In conclusion, extended epitympanotomy is very useful to achieve an ideal airflow pathway and optimal surgical view to the epitympanum. Based on our experience, we believe that it is the proper method to treat facial nerve palsy due to trauma.

Acknowledgments

Illustrations in Fig. 1 and 2 are by Dr. Jun Ho Lee (Corresponding Author, Department of Otorhinolaryngology and Head and Neck Surgery, Chuncheon Sacred Heart Hospital, College of Medicine, Hallym University, Korea). This work was supported by the National Research Foundation of Korea (NRF) grant funded by the Korea government (NRF-2016R1D1A1B01014128), Republic of Korea.

Notes

Conflicts of interest

The authors have no financial conflicts of interest.

Notes

Authors’ contribution

Conceptualization: Jun Ho Lee. Data curation: Jun Ho Lee. Formal analysis: Jun Ho Lee. Funding acquisition: Jun Ho Lee. Investigation: Jun Ho Lee. Methodology: Jun Ho Lee. Project administration: Jun Ho Lee. Resources: Jun Ho Lee. Software: Jun Ho Lee. Supervision: Jiwon Chang. Validation: Jiwon Chang. Visualization: Jun Ho Lee. Writing—original drift: Janet Ren Chao. Writing—review & editing: Janet Ren Chao and Jun Ho Lee.

Fig. 1.
Schematic illustration of an extended epitympanotomy. Upper left: A conventional epitympanotomy limits the exposure to the epior meso-tympanum. In an extended epitympanotomy, by drilling to the supratubal recess and the facial recess (black arrows), the surgical exposure is enhanced in the mesotympanum (black arrowheads). Canal incision was not performed (white asterisks) and mastoid air cell was removed minimally (black asterisks). Upper right: Surgical findings. (A) One arm of a self-retractor holding the incised temporalis muscle fibers out of the wound (black arrow). (B) About 30% of the mastoid air cells had been removed allowing the epitympanum to be approached, with preservation of the remaining air cells (white asterisks). (C) Cortical bone in contact with the epitympanum was drilled out using a diamond burr (black arrow). Pathologic tissue was found in the epitympanum (white asterisk). (D) The malleus head and incus were removed (black arrow). (E) Identification of the facial nerve (black arrow) evaluation of the pathologic condition (white asterisk). (F) Intact tympanic membrane at completion of the surgical procedure (black arrow), and a single piece of Gelfoam and antibiotic ointment were placed inside the external auricular canal (white asterisk). (G-I) All portions of facial nerve from first genu and second genu were visible well (black arrow). Lower left: Fracture lines seen on temporal bone computed tomograms. (J) Definite fracture line that runs through the cortical bone of the lateral portion of the epitympanum (white thunder arrow). (K, L) Fracture line that runs through the mastoid air cells of the epitympanum (white thunder arrow). (M) Relatively wide fracture line at the epitympanum (white thunder arrow). (N) Partial haziness in mastoid air cells, but a definitive fracture line was not identified (white question mark). (O) Fracture line beginning at the anterior portion of the temporal bone (white thunder arrow). Lower right: Changing pattern of facial nerve palsy grading. All patients had recovered at post-operative 6 months. T/A: traffic accident, S/D: slip down, F/D: fall down, H-B: House-Brackmann.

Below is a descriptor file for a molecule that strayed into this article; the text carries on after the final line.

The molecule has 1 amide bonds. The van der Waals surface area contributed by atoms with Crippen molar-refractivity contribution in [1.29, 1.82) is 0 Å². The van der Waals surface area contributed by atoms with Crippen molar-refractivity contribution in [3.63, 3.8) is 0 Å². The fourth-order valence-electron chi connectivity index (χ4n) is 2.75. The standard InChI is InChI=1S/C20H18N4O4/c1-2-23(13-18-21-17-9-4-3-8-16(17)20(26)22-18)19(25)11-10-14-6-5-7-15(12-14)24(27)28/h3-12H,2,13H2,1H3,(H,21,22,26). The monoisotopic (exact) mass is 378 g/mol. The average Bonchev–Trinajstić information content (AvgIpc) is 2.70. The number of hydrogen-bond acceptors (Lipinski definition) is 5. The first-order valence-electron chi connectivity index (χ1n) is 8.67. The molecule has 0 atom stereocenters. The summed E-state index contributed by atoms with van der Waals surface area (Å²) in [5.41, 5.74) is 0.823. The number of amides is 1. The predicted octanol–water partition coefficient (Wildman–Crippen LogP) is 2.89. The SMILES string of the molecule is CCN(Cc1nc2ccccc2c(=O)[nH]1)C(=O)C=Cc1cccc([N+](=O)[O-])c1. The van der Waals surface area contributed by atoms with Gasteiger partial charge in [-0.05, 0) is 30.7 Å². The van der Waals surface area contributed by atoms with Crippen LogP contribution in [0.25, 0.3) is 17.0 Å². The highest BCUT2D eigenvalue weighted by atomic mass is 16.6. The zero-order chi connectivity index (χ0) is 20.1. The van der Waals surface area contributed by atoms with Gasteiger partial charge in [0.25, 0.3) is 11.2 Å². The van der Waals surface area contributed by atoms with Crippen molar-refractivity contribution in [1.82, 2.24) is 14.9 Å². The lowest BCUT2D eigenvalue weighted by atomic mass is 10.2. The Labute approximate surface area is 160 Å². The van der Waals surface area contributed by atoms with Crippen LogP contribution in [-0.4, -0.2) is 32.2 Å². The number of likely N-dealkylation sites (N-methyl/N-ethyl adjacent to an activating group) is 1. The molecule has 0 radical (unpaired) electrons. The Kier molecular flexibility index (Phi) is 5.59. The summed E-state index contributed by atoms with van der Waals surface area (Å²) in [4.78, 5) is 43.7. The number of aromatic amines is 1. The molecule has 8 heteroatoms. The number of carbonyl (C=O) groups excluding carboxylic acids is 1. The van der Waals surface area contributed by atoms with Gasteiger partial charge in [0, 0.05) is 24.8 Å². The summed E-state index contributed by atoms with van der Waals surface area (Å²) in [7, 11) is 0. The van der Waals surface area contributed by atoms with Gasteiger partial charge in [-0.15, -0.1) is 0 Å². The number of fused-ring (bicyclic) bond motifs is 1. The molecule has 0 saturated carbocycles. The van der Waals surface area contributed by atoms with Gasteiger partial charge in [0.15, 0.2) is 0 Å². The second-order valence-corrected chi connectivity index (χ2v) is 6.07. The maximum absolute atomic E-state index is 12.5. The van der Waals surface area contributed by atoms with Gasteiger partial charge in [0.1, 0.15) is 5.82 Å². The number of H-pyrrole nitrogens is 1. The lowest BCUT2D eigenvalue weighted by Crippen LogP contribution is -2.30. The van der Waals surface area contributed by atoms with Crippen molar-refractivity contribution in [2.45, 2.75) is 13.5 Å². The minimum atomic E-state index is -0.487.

jao-2019-00010f1.jpg
Fig. 2.
Advantages of extended epitympanotomy (superior tympanotomy), compared with posterior tympanotomy. N: nerve.
jao-2019-00010f2.jpg
Table 1.
Patients’ demographics
Age (years) Sex Site Cause ENoG (%) Immediate or delayed palsy Injury site Accidentoperation interval (days) Operative finding Pre-operative H-B grading
Case 1 83 Male Right Slip down 83 Immediate Tympanic segment 6 Dislocated malleus and incus 4 or 5
Case 2 20 Male Left Fall down 83 Immediate 1st genu 18 Granulation tissue 4
Case 3 13 Male Left Out-car 94 Immediate Tympanic segment 23 Bony fragment of facial canal 4
Case 4 39 Male Left Out-car 98 Immediate Tympanic segment 12 Dislocated malleus 5
Case 5 39 Male Right In-car 86 Immediate Tympanic segment 9 Bony fragment of 4
Case 6 61 Male Right Fall down 76 Immediate No identification 10 facial canal Granulation tissue 4

ENoG: electroneuronography, H-B: House-Brackmann